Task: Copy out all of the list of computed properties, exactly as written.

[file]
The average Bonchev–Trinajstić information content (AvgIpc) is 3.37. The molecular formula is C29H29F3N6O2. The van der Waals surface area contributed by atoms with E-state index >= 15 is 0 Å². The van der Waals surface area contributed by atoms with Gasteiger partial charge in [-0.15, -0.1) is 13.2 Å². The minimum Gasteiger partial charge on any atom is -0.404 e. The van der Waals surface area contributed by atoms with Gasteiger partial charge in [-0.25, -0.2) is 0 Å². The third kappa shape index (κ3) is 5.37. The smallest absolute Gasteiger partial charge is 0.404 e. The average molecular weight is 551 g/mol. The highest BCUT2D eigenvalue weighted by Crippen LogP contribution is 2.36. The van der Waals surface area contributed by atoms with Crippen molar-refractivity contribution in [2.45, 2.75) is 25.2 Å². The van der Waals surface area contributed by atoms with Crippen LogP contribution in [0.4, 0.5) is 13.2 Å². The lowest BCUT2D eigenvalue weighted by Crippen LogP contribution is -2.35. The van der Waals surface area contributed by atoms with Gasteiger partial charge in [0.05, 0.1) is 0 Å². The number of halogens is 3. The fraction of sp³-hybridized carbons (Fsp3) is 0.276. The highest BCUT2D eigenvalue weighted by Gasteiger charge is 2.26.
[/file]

The average Bonchev–Trinajstić information content (AvgIpc) is 3.37. The molecular formula is C29H29F3N6O2. The van der Waals surface area contributed by atoms with E-state index >= 15 is 0 Å². The van der Waals surface area contributed by atoms with Gasteiger partial charge in [-0.15, -0.1) is 13.2 Å². The minimum Gasteiger partial charge on any atom is -0.404 e. The van der Waals surface area contributed by atoms with Gasteiger partial charge in [-0.25, -0.2) is 0 Å². The third kappa shape index (κ3) is 5.37. The smallest absolute Gasteiger partial charge is 0.404 e. The average molecular weight is 551 g/mol. The highest BCUT2D eigenvalue weighted by Crippen LogP contribution is 2.36. The van der Waals surface area contributed by atoms with Crippen molar-refractivity contribution in [2.45, 2.75) is 25.2 Å². The van der Waals surface area contributed by atoms with Crippen LogP contribution in [0.4, 0.5) is 13.2 Å². The lowest BCUT2D eigenvalue weighted by Crippen LogP contribution is -2.35. The van der Waals surface area contributed by atoms with Gasteiger partial charge in [0.05, 0.1) is 0 Å². The number of halogens is 3. The fraction of sp³-hybridized carbons (Fsp3) is 0.276. The highest BCUT2D eigenvalue weighted by Gasteiger charge is 2.26.